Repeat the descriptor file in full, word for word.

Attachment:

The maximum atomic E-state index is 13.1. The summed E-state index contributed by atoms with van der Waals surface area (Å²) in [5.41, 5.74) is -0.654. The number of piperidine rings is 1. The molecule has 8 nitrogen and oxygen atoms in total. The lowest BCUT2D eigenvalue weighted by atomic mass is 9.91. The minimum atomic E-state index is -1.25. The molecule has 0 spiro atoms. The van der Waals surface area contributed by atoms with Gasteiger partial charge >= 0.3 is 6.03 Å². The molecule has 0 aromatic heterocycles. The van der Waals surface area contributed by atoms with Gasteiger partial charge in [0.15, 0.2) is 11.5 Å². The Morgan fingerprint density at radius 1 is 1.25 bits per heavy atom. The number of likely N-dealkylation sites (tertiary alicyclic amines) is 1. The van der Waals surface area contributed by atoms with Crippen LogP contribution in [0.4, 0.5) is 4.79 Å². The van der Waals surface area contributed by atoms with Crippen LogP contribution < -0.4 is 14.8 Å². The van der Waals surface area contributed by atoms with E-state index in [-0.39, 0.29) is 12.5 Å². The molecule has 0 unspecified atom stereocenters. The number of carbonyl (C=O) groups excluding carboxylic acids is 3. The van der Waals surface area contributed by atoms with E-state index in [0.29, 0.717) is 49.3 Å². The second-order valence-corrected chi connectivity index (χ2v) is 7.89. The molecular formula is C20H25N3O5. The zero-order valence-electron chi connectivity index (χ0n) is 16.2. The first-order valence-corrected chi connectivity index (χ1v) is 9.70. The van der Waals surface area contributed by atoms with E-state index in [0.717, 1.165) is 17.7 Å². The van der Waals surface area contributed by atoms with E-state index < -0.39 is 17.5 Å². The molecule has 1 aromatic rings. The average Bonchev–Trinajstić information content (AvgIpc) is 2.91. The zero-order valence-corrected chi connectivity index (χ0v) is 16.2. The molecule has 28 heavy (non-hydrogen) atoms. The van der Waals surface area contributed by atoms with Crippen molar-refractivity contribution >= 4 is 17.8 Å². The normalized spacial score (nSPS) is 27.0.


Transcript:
The maximum atomic E-state index is 13.1. The summed E-state index contributed by atoms with van der Waals surface area (Å²) in [5.41, 5.74) is -0.654. The number of piperidine rings is 1. The molecule has 8 nitrogen and oxygen atoms in total. The lowest BCUT2D eigenvalue weighted by atomic mass is 9.91. The minimum atomic E-state index is -1.25. The molecule has 0 spiro atoms. The van der Waals surface area contributed by atoms with Gasteiger partial charge >= 0.3 is 6.03 Å². The molecule has 0 aromatic heterocycles. The van der Waals surface area contributed by atoms with Gasteiger partial charge in [0.15, 0.2) is 11.5 Å². The Morgan fingerprint density at radius 1 is 1.25 bits per heavy atom. The number of likely N-dealkylation sites (tertiary alicyclic amines) is 1. The van der Waals surface area contributed by atoms with Crippen LogP contribution in [0.4, 0.5) is 4.79 Å². The van der Waals surface area contributed by atoms with Crippen LogP contribution < -0.4 is 14.8 Å². The van der Waals surface area contributed by atoms with E-state index in [-0.39, 0.29) is 12.5 Å². The molecule has 0 unspecified atom stereocenters. The number of carbonyl (C=O) groups excluding carboxylic acids is 3. The van der Waals surface area contributed by atoms with E-state index in [0.29, 0.717) is 49.3 Å². The second-order valence-corrected chi connectivity index (χ2v) is 7.89. The molecular formula is C20H25N3O5. The zero-order valence-electron chi connectivity index (χ0n) is 16.2. The first-order valence-corrected chi connectivity index (χ1v) is 9.70. The van der Waals surface area contributed by atoms with E-state index in [0.717, 1.165) is 17.7 Å². The van der Waals surface area contributed by atoms with E-state index < -0.39 is 17.5 Å². The molecule has 1 aromatic rings. The average Bonchev–Trinajstić information content (AvgIpc) is 2.91. The zero-order valence-corrected chi connectivity index (χ0v) is 16.2. The molecule has 28 heavy (non-hydrogen) atoms. The van der Waals surface area contributed by atoms with Crippen molar-refractivity contribution >= 4 is 17.8 Å². The normalized spacial score (nSPS) is 27.0.